Financial institutions around the world need to heed the warnings highlighted in The Basel AML Index 2021. The annual global study of 110 jurisdictions, which assesses money laundering risks around the world and ranks jurisdictions on how well they’re addressing them, found that the fight against dirty money remains a challenge. It also notes there is still too big a gap between promises to change behavior and actual results.

The Basel AML Index risk scores are based on data from publicly available sources such as the Financial Action Task Force (FATF), Transparency International, the World Bank, and the World Economic Forum. Each jurisdiction is scored out of 10, with 10 being the highest risk possible.

The 10th Annual Basel AML index found that the average global money laundering risk score increased from 5.22 to 5.3 out of 10, as assessed across all 110 jurisdictions. Even among jurisdictions whose risk scores improved this year, none managed to improve by even one point out of 10. Half of the improvements were 0.3 of a point or less.

Haiti has the highest risk (8.49) for money laundering, while the landlocked European city-state of Andorra has the lowest (2.73). The Cayman Islands was also among the highest risk jurisdictions, with a score of 7.66, just ahead of Mozambique (7.71). China also scored poorly (6.7). Panama is rated at 6, Macao is 5.93, and the United Arab Emirates is at 5.91. Malta, a European Union Member State, is at 47th place, at 5.45. Hong Kong is in a medium-risk area of 5.2, while Japan fares slightly better at 4.99. Switzerland, the world’s largest offshore hub, ranks at 4.89; Singapore is at 4.65, the US is at 4.6, the UK is at 4.05.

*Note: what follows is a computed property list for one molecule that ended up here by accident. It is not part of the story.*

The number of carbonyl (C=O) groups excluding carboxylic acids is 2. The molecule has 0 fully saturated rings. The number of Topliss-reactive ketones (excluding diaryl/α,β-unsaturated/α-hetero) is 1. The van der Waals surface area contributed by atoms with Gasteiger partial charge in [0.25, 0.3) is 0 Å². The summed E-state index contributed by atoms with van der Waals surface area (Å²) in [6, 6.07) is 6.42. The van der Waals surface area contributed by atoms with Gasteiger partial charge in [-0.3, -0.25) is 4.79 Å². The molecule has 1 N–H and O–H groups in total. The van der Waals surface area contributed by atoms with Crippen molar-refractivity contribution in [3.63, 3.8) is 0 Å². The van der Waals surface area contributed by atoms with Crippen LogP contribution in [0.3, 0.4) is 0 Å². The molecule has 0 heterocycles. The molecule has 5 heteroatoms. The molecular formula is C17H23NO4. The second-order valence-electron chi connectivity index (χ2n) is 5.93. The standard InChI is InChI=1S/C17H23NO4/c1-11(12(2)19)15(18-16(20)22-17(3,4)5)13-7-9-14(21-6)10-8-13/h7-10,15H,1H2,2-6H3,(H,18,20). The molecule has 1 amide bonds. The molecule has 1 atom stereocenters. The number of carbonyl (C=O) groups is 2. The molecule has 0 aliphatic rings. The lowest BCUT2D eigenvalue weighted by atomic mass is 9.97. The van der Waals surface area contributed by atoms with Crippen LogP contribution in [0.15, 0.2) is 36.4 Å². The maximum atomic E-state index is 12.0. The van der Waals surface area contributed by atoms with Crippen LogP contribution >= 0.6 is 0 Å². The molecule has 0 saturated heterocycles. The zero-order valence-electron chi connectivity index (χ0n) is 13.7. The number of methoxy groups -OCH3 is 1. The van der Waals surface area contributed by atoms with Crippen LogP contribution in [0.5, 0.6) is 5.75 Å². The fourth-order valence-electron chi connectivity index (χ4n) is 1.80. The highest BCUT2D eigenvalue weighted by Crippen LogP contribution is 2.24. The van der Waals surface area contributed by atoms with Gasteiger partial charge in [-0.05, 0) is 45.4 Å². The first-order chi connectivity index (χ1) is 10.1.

The Latest Basel Index Focuses on Data Behind Four Key Trends

Overall, four areas of AML/CFT policy were flagged by the Index as urgently needing more attention:

  1. The latest data on how jurisdictions are responding to money laundering threats related to virtual assets does not bring good news. Most jurisdictions assessed or re-assessed in the last year have worsened their scores for technical compliance with FATF recommendations on virtual assets and virtual asset providers. Average compliance levels have dropped by 10 percentage points globally.
  2. The marked difference between the prevention of money laundering and enforcement was also flagged as a problem across most jurisdictions. Ineffective systems are the general rule, but jurisdictions consistently score worse for prevention than for enforcement.
  3. The implementation of beneficial ownership registers around the world was analyzed by the report. This is intended to shed light on how beneficial ownership transparency is directly related to the effectiveness of a jurisdiction’s AML systems and the essential role of these systems in preventing, detecting, prosecuting, and sanctioning financial crimes. The report shows how slow and ineffective implementation of beneficial ownership transparency measures continues to provide safe havens for dirty money. This undermines global efforts to combat money laundering.